Churches, movie theaters, night clubs, even schools. horror and violence has bombarded Americans in the most innocent of places in recent years.
As more and more cases of active shootings shake our country, experts say it's more important than ever to prepare yourself for survival.
We've heard it before, run, hide, and fight, but those steps aren't always easy when fear and adrenaline are running high.
"Active shooter threats as we've seen across the nation aren't limited to just colleges and universities, military bases, places of work. They can happen almost anywhere as we've seen," said Lt. Brett Stanelle with the Columbus State University Police Department.
From houses of worship to schools filled with some of our most vulnerable members of society, recent massacres have made many question if anywhere is safe anymore.
If you ever are thrust into a nightmare, experts say running, hiding, and fighting could save your life.
However, these tactics need preemptive thought, often creativity, and the will of a survivor. Now is the time to know, practice, and prepare for all three.
"Identify where your exits are," said Lt. Brad Hicks with the Muscogee County Sheriff's Special Operations unit.
Lt. Hicks agrees with other experts that running and escaping, if you can, is your first course of action.
"Depending on the vicinity, where you are in vicinity to the shooter, is really going to dictate what you do," said Lt. Hicks.
However, in many situations, it's not a straight shot to the arms of safety.
"Lower your profile, don't lay on the ground, but you lower your profile and work your way to an exit, away from the shooter," said Lt. Hicks.
Using your surroundings to help you escape can make you a harder target. Dashing from one piece of furniture to the next as you make your way to an exit can draw attention away from yourself. Remember, an exit isn't always a clearly marked door.
"It don't mean you can't break a window to get out. A lot of places have exits, a lot of places have windows also," said Lt. Hicks.
"You've got to put something between you and that threat. In many cases that's going to be distance. You're going to create distance between you and the threat by fleeing the area, escaping that building, getting to another location, but depending on the circumstances you may not always be able to escape that threat," said Lt. Stanelle.
In which case Lt. Stanelle says it's time to hide. First, investigate quickly which way the door opens to the room you're in.
Either way, piling as many sturdy objects in front of it can either stop the door from opening completely, or at least create a major roadblock.
WTVM put this to the test at a CSU building. A collection of chairs and tables with only one person supporting the makeshift structure was enough to stop an average-sized male from breaking through.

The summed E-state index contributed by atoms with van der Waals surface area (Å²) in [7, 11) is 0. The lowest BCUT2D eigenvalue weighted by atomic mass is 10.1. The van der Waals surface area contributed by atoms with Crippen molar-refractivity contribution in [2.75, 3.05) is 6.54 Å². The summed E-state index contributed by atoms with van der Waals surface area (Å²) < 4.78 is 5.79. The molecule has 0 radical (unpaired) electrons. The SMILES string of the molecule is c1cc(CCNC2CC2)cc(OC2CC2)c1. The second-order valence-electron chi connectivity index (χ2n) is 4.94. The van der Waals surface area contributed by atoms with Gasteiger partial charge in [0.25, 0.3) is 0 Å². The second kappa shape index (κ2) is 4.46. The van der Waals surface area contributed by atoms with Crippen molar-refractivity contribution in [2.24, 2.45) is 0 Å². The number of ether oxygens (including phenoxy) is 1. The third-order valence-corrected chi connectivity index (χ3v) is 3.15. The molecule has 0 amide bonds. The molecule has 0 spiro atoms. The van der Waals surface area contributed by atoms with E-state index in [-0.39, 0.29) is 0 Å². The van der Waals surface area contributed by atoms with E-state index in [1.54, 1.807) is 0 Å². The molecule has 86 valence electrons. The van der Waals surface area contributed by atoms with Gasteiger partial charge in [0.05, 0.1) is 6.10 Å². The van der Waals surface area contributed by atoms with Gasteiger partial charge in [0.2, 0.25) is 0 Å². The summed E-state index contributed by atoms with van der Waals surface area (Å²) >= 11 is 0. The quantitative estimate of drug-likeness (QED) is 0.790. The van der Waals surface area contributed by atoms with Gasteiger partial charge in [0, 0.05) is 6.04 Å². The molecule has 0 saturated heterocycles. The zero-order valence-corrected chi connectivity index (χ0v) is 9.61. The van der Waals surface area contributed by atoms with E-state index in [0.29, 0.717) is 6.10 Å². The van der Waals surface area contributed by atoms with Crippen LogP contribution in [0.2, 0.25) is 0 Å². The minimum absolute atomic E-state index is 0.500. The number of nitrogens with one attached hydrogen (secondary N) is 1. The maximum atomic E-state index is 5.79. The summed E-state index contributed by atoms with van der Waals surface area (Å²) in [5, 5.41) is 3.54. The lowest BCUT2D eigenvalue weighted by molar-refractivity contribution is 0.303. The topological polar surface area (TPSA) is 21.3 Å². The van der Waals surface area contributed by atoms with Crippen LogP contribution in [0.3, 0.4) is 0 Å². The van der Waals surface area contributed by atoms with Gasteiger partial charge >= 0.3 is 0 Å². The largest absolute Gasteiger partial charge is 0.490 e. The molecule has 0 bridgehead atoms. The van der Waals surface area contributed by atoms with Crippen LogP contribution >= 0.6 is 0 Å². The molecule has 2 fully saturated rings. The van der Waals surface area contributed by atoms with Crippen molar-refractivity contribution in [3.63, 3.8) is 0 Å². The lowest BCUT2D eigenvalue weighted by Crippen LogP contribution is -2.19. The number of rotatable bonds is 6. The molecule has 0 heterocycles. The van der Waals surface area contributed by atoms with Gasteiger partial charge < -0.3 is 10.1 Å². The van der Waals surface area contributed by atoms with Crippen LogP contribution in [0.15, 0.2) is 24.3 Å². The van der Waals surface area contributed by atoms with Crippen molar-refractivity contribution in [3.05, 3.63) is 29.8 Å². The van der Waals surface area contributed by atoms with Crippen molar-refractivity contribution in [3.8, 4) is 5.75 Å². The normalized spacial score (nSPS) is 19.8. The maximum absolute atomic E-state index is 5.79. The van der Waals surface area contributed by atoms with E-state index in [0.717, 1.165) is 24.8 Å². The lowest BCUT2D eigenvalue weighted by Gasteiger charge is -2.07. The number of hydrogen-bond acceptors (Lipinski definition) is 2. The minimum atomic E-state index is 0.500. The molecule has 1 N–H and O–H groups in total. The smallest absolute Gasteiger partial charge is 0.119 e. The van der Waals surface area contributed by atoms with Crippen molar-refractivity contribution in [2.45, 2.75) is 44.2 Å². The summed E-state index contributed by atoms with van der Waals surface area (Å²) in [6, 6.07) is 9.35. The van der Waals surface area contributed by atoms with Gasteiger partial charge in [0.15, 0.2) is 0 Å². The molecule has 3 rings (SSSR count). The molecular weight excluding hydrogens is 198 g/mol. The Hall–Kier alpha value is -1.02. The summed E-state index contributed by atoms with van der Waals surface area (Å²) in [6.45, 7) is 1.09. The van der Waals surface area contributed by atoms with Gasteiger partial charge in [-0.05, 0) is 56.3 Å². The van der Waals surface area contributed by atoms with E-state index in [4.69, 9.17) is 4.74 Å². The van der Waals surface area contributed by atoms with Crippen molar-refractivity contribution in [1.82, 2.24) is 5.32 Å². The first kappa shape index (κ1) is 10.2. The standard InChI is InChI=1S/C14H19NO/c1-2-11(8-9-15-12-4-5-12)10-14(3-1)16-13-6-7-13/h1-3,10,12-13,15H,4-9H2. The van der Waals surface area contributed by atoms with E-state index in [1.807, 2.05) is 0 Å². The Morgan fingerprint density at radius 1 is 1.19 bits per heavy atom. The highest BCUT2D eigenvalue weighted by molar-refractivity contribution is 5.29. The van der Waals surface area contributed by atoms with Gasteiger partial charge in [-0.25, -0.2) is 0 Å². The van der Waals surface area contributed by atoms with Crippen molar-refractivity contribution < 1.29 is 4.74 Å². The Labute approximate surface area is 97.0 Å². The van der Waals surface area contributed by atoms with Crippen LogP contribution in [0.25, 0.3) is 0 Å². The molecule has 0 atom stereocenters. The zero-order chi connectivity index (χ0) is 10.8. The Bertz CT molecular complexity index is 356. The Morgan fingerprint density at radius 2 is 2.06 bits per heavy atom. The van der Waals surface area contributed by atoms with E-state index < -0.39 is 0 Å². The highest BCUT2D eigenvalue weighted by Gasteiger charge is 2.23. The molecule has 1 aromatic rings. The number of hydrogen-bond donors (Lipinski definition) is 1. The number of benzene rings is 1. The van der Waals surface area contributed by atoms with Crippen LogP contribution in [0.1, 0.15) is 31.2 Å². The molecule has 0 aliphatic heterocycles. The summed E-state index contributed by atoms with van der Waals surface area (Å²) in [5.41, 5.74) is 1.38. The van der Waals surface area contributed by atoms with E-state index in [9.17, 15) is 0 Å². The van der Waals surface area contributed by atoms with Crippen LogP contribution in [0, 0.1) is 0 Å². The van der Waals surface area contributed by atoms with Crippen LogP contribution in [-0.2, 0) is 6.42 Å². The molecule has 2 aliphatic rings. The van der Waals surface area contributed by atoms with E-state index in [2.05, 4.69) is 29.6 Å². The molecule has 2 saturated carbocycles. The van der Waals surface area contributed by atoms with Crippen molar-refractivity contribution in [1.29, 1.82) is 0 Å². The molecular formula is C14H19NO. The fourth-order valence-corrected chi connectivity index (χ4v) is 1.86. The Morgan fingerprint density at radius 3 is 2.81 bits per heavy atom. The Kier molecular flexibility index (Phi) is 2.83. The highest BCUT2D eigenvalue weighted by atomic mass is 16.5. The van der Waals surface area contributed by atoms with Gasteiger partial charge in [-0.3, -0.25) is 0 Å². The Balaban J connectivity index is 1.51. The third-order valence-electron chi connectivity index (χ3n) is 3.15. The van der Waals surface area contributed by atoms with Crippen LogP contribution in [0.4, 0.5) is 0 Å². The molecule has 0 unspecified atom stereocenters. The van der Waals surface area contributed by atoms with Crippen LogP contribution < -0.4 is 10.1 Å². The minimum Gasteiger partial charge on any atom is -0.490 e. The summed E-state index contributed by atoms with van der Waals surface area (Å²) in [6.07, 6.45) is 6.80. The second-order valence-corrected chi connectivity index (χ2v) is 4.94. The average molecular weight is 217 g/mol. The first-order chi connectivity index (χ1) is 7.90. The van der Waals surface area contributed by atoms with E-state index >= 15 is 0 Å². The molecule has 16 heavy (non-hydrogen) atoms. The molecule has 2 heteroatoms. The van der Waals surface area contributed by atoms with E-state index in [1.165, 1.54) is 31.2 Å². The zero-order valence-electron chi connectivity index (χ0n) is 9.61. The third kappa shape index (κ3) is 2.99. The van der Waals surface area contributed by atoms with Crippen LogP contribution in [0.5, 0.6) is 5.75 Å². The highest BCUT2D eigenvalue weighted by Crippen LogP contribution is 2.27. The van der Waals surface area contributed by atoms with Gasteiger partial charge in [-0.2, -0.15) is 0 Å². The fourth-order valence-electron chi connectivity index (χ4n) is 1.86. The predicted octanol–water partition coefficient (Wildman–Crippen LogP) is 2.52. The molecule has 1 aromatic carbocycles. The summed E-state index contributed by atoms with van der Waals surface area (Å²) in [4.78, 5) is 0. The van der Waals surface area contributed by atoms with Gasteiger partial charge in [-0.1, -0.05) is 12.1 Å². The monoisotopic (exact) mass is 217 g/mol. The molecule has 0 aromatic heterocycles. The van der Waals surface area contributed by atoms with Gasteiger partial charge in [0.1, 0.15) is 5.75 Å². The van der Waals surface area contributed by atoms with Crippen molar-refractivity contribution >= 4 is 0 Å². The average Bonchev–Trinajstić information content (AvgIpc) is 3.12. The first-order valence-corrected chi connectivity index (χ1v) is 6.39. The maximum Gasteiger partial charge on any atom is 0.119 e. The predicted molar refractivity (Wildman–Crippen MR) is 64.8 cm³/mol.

"Concealment is something that hides you. Concealment doesn't necessarily offer you physical protection from a threat," said Lt. Stanelle.
Lt. Stanell adds that this is an important thing to remember if you're hiding in an open space like a parking garage. You'll want to conceal yourself behind something that could also stop a bullet like the wheels or engine of a car, or a cement pole.
"When he has his hands on that gun, his hands are occupied where his hands are free," said local Armed Reaction Tactics specialist Michael Skinner.
As a last option, when the gunman is too close to run or hide, experts say your chances of survival spike trying to defend yourself, as opposed to cowering, pleading, or freezing.
"Simply taking the time to flip the switch and say to yourself that you're not going to be a victim but you're actually going to come out on top of this situation, and take the attack to the aggressor, could save lives," said Skinner.
Skinner says find blunt or sharp objects if you can. When you have to resort to fighting, the object of the game isn't to disarm, it's to severely harm the active shooter. If there's nothing to grab, use your hands, and remember, as scary as it sounds, getting hit doesn't always mean you're done for.
"It doesn't work like Hollywood, you get shot, you're out for the count. You've got to have that mentality that you're going to prevail in those situations," said Skinner. "There are some areas where you get shot, there's not a whole lot you can do about it, but if you have the proper mindset and you're shot in certain areas, you can still fight. You can still defend yourself. You can still defend others."
"If you're all huddled in a room together, if one of you, two of you, have a fighter's mindset, it's contagious. Just like flight or fight. Flight is contagious too, so when you have a group of people and they all start running, everybody looks and says why are they running? We better run too. Fight is also contagious," said Skinner.